I am grateful to An Anatomy of Literary Nonsense by Wim Tigges for making the link between kitsch and the grotesque.
The grotesque typically combines heterogeneous categories: in this case an animal and inanimate object.
Contrary to the notion of the lack of utility of such combinations it is clear that the example of the ashtray is functional.
- A creature 'low' in the scale of being - associated with earth and water (Compare Shakespeare's Caliban in The Tempest)
- A figure of evil; Satan, in Milton's Paradise Lost shifts shapes accordingly.
- Open-mouthed is the popular form of the open-body identified by Bakhtin in Rabelais and His World.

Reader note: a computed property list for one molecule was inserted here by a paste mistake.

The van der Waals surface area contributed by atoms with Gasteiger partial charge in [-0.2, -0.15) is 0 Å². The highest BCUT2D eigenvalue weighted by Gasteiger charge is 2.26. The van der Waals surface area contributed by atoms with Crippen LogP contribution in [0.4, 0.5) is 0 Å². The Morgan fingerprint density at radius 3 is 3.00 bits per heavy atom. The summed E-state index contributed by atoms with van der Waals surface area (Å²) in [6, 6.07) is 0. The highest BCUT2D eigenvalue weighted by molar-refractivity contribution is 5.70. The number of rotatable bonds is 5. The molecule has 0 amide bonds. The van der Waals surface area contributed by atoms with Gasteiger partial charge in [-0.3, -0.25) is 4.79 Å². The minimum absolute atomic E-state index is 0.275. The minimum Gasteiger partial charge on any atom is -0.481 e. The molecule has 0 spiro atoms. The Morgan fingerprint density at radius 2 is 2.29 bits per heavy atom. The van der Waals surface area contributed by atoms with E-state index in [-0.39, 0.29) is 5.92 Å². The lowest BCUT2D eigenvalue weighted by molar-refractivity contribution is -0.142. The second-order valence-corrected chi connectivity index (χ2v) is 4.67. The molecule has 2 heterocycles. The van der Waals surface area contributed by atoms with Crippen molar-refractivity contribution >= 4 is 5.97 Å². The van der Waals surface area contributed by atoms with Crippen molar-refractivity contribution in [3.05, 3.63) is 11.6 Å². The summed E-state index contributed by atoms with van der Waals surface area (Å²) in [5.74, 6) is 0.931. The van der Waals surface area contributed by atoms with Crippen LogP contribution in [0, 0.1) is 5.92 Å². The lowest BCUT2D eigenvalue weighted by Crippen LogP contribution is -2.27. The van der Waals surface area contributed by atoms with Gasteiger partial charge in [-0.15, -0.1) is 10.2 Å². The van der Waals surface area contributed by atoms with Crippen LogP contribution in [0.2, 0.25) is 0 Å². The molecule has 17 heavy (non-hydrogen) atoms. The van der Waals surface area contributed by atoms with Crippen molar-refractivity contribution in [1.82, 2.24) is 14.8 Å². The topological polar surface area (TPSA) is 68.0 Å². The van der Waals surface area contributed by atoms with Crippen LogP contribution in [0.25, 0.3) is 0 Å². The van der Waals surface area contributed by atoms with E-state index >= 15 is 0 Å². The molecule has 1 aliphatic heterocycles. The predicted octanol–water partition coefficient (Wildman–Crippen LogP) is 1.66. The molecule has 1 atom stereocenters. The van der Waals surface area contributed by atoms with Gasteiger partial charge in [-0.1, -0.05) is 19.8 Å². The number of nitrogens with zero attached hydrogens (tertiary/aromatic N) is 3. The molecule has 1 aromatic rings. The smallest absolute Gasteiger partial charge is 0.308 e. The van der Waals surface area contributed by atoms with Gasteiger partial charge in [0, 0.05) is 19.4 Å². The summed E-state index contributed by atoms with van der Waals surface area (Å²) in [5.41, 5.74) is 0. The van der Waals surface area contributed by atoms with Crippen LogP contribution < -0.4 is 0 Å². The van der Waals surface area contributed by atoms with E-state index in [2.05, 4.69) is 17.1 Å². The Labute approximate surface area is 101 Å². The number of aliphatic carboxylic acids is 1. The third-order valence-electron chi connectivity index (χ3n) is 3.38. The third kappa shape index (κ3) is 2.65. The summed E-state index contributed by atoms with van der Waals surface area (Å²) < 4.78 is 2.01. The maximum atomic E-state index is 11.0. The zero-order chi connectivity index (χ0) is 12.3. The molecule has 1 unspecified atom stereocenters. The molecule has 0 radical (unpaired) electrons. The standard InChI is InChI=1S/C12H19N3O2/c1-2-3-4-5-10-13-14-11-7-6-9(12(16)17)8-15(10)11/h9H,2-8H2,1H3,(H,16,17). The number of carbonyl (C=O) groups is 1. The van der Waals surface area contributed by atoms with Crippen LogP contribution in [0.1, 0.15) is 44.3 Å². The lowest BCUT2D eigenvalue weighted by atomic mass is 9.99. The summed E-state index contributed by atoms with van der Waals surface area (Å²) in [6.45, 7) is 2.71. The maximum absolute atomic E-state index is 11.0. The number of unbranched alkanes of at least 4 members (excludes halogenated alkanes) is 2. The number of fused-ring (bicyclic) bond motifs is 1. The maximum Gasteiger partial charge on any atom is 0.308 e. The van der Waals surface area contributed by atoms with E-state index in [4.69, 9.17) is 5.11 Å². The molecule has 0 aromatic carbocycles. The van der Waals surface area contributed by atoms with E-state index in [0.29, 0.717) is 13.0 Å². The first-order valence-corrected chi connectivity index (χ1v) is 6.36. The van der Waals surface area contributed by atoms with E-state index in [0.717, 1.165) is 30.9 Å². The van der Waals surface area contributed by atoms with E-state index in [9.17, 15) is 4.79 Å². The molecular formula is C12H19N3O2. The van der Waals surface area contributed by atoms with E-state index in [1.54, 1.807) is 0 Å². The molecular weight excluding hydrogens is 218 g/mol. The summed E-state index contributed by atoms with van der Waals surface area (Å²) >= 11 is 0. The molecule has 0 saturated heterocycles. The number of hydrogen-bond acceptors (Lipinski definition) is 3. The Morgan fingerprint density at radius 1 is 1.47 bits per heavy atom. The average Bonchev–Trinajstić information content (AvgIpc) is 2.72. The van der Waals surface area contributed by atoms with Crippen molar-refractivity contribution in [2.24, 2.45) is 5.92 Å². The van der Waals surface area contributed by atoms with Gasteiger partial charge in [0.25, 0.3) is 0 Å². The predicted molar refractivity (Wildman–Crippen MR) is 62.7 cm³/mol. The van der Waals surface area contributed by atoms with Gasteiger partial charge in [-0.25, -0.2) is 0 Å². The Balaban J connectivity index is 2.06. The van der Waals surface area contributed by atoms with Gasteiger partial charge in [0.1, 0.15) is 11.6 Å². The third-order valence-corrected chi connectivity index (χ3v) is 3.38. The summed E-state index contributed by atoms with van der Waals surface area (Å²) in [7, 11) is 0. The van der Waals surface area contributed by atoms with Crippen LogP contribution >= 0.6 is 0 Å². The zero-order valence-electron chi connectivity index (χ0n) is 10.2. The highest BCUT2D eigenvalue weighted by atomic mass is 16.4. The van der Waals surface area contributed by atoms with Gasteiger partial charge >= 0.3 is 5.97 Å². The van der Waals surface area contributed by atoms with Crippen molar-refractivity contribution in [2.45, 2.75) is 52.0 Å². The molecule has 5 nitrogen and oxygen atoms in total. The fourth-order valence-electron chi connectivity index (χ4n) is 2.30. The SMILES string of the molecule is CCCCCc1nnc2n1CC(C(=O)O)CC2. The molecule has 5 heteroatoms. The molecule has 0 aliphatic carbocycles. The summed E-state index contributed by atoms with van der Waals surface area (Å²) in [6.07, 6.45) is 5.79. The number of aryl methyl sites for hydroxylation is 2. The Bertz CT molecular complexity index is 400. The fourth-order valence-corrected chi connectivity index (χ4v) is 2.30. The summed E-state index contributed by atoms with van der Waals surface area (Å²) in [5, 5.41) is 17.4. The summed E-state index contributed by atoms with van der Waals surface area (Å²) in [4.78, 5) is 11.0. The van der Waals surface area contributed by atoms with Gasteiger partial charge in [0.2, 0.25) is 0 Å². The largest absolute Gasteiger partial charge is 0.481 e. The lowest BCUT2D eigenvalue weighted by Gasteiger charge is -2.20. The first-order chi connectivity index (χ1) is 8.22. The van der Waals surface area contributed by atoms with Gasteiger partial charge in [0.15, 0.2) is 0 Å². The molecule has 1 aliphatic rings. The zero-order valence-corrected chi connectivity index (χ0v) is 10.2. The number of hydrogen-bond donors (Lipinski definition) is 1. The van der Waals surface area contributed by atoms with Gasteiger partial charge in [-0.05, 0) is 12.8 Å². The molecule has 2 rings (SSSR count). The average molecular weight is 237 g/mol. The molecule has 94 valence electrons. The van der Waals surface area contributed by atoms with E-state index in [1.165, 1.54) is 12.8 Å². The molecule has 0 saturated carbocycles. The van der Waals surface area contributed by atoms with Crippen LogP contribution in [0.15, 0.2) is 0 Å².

- A figure of metamorphosis, in its life-cycle, mirrors the unstable nature of the grotesque world
- Elements of play, humour, and the ridiculous
- Body-part exaggeration of size - mouth / tongue.
- A reminder of death - this is, finally, an ash-tray. The grotesque, finally, is the decomposition of bodies
- But laughter asserts life against death.